Each year, the National Gallery of Victoria commissions a new temporary structure to evoke a fresh perspective on the gallery. Previous years have seen a pink car wash and an openair maze pop up in the NGV's Grollo Equiset Garden, but 2018's Architecture Commission, announced today, will be a direct reflection of the gallery itself.
A collaborative effort between Melbourne firm Muir and landscape architecture studio Openwork. Doubleground draws inspiration from past and present aspects of NGV International. The design is centred on a dramatic passageway that recalls the triangular patterns found within the NGV's Great Hall glass feature wall and on the gallery's roof.
Elements of the NGV Garden will literally be raised up as sections of the garden become sharp embankments, creating canyon-like passageways below. The Sir Roy Grounds-designed building also provided inspiration for Doublegrounds decking area, which echoes the NGV International's foyer, while a bamboo garden reflects the building's former bamboo courtyard.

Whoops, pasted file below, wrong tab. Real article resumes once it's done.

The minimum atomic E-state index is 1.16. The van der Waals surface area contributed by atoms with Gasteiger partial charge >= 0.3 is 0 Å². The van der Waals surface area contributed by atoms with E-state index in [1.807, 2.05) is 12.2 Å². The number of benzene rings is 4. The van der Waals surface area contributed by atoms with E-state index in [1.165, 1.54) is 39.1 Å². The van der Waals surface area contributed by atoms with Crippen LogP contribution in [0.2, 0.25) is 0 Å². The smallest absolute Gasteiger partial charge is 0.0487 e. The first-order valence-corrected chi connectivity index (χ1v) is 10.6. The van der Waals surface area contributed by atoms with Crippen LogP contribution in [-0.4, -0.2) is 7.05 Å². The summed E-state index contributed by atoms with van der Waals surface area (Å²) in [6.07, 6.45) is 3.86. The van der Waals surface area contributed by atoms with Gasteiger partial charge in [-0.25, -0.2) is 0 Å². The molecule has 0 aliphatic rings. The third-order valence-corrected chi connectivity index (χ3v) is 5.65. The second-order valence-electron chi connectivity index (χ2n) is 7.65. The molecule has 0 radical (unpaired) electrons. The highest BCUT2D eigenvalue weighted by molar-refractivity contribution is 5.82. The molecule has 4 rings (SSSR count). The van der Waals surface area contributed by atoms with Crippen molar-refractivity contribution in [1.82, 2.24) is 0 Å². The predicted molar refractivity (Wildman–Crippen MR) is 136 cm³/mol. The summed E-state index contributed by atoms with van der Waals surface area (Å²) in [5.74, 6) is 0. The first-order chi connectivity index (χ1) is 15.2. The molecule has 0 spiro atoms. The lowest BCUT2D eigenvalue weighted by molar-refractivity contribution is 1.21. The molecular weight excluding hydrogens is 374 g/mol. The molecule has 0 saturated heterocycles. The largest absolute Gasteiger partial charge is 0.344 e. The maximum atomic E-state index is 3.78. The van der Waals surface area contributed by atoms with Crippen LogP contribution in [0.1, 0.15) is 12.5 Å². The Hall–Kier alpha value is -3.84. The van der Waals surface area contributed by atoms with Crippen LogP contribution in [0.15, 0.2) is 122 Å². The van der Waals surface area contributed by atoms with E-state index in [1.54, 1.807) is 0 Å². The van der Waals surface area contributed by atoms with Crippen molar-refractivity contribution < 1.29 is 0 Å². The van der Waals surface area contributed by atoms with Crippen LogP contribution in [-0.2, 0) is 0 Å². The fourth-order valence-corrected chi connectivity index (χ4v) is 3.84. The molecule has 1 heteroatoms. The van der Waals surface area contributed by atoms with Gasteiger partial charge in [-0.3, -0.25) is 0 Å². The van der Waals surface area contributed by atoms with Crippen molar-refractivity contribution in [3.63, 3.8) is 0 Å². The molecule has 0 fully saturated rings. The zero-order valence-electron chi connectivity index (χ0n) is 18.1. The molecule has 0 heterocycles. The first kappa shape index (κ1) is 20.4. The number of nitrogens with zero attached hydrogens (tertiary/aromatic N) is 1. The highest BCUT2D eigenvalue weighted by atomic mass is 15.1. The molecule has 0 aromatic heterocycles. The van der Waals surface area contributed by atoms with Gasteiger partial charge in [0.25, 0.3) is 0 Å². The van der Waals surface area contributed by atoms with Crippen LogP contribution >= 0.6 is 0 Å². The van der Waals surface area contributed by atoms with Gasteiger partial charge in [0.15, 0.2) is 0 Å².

Architect Amy Muir used her memories of visiting the gallery as a child to compose a blueprint for the new commission. "The 2018 Architecture Commission provides an intervention that challenges the role of the NGV Garden," Muir said of her studio's designs. "Acknowledging the intent and architectural language of the original Roy Grounds building, the Commission seeks to bring the memories of place back into play."
Promoting the positive relationship between architecture, landscape and civic space, Doubleground was chosen ahead of 73 other entries from around Australia due to its collaborative and multi-disciplinary approach.
As 2018 marks the 50th anniversary of the NGV International, gallery Director Tony Ellwood explained the new commission "offers visitors a unique opportunity to reflect upon and re-examine the history and design of the Gallery as an integral part of Melbourne's public realm".